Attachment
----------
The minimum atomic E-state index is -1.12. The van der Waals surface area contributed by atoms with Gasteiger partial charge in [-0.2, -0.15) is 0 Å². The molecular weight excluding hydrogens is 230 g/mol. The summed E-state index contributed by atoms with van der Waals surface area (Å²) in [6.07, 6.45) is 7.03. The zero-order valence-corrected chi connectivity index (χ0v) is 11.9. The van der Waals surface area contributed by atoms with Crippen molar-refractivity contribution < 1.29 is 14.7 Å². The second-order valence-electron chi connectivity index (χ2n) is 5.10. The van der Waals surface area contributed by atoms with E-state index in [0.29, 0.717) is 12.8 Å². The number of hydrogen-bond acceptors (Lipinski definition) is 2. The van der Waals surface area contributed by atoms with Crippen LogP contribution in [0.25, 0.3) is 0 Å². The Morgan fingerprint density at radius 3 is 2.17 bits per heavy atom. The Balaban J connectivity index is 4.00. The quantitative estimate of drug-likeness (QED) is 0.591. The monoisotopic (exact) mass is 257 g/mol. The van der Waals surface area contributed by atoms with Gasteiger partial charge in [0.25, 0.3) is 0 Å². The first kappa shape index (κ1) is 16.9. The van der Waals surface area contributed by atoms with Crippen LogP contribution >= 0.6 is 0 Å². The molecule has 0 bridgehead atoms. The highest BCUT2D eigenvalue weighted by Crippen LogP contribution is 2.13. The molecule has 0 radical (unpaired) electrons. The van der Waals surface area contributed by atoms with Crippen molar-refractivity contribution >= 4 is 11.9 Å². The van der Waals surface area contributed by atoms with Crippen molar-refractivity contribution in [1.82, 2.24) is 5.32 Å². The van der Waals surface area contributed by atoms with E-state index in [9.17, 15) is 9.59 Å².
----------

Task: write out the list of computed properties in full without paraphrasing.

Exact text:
The minimum atomic E-state index is -1.12. The van der Waals surface area contributed by atoms with Gasteiger partial charge in [-0.2, -0.15) is 0 Å². The molecular weight excluding hydrogens is 230 g/mol. The summed E-state index contributed by atoms with van der Waals surface area (Å²) in [6.07, 6.45) is 7.03. The zero-order valence-corrected chi connectivity index (χ0v) is 11.9. The van der Waals surface area contributed by atoms with Crippen molar-refractivity contribution < 1.29 is 14.7 Å². The second-order valence-electron chi connectivity index (χ2n) is 5.10. The van der Waals surface area contributed by atoms with E-state index in [0.29, 0.717) is 12.8 Å². The number of hydrogen-bond acceptors (Lipinski definition) is 2. The van der Waals surface area contributed by atoms with Crippen LogP contribution in [0.25, 0.3) is 0 Å². The Morgan fingerprint density at radius 3 is 2.17 bits per heavy atom. The Balaban J connectivity index is 4.00. The quantitative estimate of drug-likeness (QED) is 0.591. The monoisotopic (exact) mass is 257 g/mol. The van der Waals surface area contributed by atoms with Gasteiger partial charge in [0.25, 0.3) is 0 Å². The first kappa shape index (κ1) is 16.9. The van der Waals surface area contributed by atoms with Crippen LogP contribution >= 0.6 is 0 Å². The molecule has 0 bridgehead atoms. The highest BCUT2D eigenvalue weighted by Crippen LogP contribution is 2.13. The molecule has 0 radical (unpaired) electrons. The van der Waals surface area contributed by atoms with Crippen molar-refractivity contribution >= 4 is 11.9 Å². The van der Waals surface area contributed by atoms with Crippen molar-refractivity contribution in [1.82, 2.24) is 5.32 Å². The van der Waals surface area contributed by atoms with E-state index in [9.17, 15) is 9.59 Å².